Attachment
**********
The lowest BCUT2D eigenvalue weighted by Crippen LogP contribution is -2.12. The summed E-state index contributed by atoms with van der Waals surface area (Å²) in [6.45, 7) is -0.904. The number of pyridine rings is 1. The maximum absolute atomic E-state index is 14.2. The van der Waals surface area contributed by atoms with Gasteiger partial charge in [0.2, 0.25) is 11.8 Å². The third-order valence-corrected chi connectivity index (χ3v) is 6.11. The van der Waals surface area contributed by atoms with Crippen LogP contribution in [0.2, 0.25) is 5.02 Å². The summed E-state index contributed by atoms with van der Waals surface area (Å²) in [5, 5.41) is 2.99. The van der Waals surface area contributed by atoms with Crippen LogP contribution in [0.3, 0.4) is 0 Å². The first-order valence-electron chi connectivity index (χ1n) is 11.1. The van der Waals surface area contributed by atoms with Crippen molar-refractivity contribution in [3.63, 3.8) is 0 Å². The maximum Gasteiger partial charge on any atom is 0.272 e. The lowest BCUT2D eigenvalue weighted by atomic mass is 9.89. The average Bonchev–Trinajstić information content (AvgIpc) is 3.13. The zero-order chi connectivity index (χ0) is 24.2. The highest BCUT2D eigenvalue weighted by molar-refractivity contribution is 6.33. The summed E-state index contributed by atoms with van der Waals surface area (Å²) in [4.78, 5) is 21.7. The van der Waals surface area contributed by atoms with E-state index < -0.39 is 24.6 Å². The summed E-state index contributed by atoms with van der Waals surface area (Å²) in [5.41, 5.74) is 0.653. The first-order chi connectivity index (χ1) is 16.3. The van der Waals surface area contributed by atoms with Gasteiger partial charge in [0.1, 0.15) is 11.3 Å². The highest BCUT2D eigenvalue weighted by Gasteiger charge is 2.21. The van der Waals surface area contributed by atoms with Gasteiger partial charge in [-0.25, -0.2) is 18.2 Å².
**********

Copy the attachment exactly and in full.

The lowest BCUT2D eigenvalue weighted by Crippen LogP contribution is -2.12. The summed E-state index contributed by atoms with van der Waals surface area (Å²) in [6.45, 7) is -0.904. The number of pyridine rings is 1. The maximum absolute atomic E-state index is 14.2. The van der Waals surface area contributed by atoms with Gasteiger partial charge in [0.2, 0.25) is 11.8 Å². The third-order valence-corrected chi connectivity index (χ3v) is 6.11. The van der Waals surface area contributed by atoms with Crippen LogP contribution in [0.2, 0.25) is 5.02 Å². The summed E-state index contributed by atoms with van der Waals surface area (Å²) in [5, 5.41) is 2.99. The van der Waals surface area contributed by atoms with Crippen LogP contribution in [0.3, 0.4) is 0 Å². The first-order valence-electron chi connectivity index (χ1n) is 11.1. The van der Waals surface area contributed by atoms with Crippen molar-refractivity contribution in [3.63, 3.8) is 0 Å². The maximum Gasteiger partial charge on any atom is 0.272 e. The lowest BCUT2D eigenvalue weighted by atomic mass is 9.89. The average Bonchev–Trinajstić information content (AvgIpc) is 3.13. The zero-order chi connectivity index (χ0) is 24.2. The highest BCUT2D eigenvalue weighted by molar-refractivity contribution is 6.33. The summed E-state index contributed by atoms with van der Waals surface area (Å²) in [4.78, 5) is 21.7. The van der Waals surface area contributed by atoms with E-state index < -0.39 is 24.6 Å². The summed E-state index contributed by atoms with van der Waals surface area (Å²) in [5.41, 5.74) is 0.653. The first-order chi connectivity index (χ1) is 16.3. The van der Waals surface area contributed by atoms with Gasteiger partial charge in [0.1, 0.15) is 11.3 Å². The highest BCUT2D eigenvalue weighted by Gasteiger charge is 2.21. The van der Waals surface area contributed by atoms with Gasteiger partial charge in [-0.25, -0.2) is 18.2 Å².